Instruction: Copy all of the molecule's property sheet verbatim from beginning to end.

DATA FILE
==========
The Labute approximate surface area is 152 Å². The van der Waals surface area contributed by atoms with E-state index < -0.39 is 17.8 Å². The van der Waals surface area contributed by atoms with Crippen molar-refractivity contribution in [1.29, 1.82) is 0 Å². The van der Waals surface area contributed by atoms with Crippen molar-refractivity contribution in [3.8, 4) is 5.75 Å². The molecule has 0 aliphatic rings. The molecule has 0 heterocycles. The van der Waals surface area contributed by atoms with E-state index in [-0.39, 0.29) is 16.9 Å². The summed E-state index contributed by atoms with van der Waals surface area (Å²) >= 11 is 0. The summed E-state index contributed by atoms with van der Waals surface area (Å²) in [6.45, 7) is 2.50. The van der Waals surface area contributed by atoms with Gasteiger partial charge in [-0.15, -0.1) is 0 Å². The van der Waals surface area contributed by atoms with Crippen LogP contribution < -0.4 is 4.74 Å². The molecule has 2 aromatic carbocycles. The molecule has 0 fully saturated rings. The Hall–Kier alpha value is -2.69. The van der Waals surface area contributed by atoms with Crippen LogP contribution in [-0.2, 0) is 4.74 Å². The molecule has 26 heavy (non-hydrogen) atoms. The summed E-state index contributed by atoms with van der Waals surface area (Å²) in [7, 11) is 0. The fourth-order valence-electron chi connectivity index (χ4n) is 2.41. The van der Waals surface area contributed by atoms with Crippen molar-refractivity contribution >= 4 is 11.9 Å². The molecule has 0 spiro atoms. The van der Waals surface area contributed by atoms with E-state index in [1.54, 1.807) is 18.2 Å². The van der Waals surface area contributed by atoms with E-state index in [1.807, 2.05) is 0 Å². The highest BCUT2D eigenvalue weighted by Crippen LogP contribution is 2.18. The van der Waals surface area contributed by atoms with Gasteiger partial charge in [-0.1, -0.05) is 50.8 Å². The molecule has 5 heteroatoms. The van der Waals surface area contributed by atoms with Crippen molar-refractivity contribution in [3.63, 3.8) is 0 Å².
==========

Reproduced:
The Labute approximate surface area is 152 Å². The van der Waals surface area contributed by atoms with E-state index < -0.39 is 17.8 Å². The van der Waals surface area contributed by atoms with Crippen molar-refractivity contribution in [1.29, 1.82) is 0 Å². The van der Waals surface area contributed by atoms with Crippen molar-refractivity contribution in [3.8, 4) is 5.75 Å². The molecule has 0 aliphatic rings. The molecule has 0 heterocycles. The van der Waals surface area contributed by atoms with E-state index in [-0.39, 0.29) is 16.9 Å². The summed E-state index contributed by atoms with van der Waals surface area (Å²) >= 11 is 0. The summed E-state index contributed by atoms with van der Waals surface area (Å²) in [6.45, 7) is 2.50. The van der Waals surface area contributed by atoms with Gasteiger partial charge in [-0.15, -0.1) is 0 Å². The van der Waals surface area contributed by atoms with Crippen LogP contribution < -0.4 is 4.74 Å². The molecule has 2 aromatic carbocycles. The molecule has 0 fully saturated rings. The Hall–Kier alpha value is -2.69. The van der Waals surface area contributed by atoms with Crippen LogP contribution in [-0.2, 0) is 4.74 Å². The molecule has 26 heavy (non-hydrogen) atoms. The summed E-state index contributed by atoms with van der Waals surface area (Å²) in [7, 11) is 0. The fourth-order valence-electron chi connectivity index (χ4n) is 2.41. The van der Waals surface area contributed by atoms with Crippen molar-refractivity contribution >= 4 is 11.9 Å². The molecule has 0 spiro atoms. The van der Waals surface area contributed by atoms with E-state index in [1.54, 1.807) is 18.2 Å². The van der Waals surface area contributed by atoms with E-state index in [1.807, 2.05) is 0 Å². The highest BCUT2D eigenvalue weighted by Crippen LogP contribution is 2.18. The van der Waals surface area contributed by atoms with Gasteiger partial charge in [-0.1, -0.05) is 50.8 Å². The molecule has 5 heteroatoms. The van der Waals surface area contributed by atoms with Crippen molar-refractivity contribution in [3.63, 3.8) is 0 Å².